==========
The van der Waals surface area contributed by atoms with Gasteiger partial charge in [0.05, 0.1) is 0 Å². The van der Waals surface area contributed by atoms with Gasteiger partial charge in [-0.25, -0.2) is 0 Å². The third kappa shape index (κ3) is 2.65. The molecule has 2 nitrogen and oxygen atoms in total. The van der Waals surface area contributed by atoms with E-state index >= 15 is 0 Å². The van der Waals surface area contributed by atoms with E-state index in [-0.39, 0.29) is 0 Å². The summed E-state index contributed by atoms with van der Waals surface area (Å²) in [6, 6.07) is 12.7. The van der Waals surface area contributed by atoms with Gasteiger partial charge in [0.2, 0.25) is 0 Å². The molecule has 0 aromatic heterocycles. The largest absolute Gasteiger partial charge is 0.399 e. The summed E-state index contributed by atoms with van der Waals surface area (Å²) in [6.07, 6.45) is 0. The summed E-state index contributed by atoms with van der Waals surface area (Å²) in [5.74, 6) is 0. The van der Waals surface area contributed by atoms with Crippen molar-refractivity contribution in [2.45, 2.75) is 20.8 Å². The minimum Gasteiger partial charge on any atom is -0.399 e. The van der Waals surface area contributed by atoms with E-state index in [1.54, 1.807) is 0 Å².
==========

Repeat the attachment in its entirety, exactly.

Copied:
The van der Waals surface area contributed by atoms with Gasteiger partial charge in [0.05, 0.1) is 0 Å². The van der Waals surface area contributed by atoms with Gasteiger partial charge in [-0.25, -0.2) is 0 Å². The third kappa shape index (κ3) is 2.65. The molecule has 2 nitrogen and oxygen atoms in total. The van der Waals surface area contributed by atoms with E-state index >= 15 is 0 Å². The van der Waals surface area contributed by atoms with E-state index in [-0.39, 0.29) is 0 Å². The summed E-state index contributed by atoms with van der Waals surface area (Å²) in [6, 6.07) is 12.7. The van der Waals surface area contributed by atoms with Gasteiger partial charge in [0.2, 0.25) is 0 Å². The molecule has 0 aromatic heterocycles. The largest absolute Gasteiger partial charge is 0.399 e. The summed E-state index contributed by atoms with van der Waals surface area (Å²) in [6.07, 6.45) is 0. The summed E-state index contributed by atoms with van der Waals surface area (Å²) in [5.74, 6) is 0. The van der Waals surface area contributed by atoms with Crippen molar-refractivity contribution in [2.45, 2.75) is 20.8 Å². The minimum Gasteiger partial charge on any atom is -0.399 e. The van der Waals surface area contributed by atoms with E-state index in [1.54, 1.807) is 0 Å².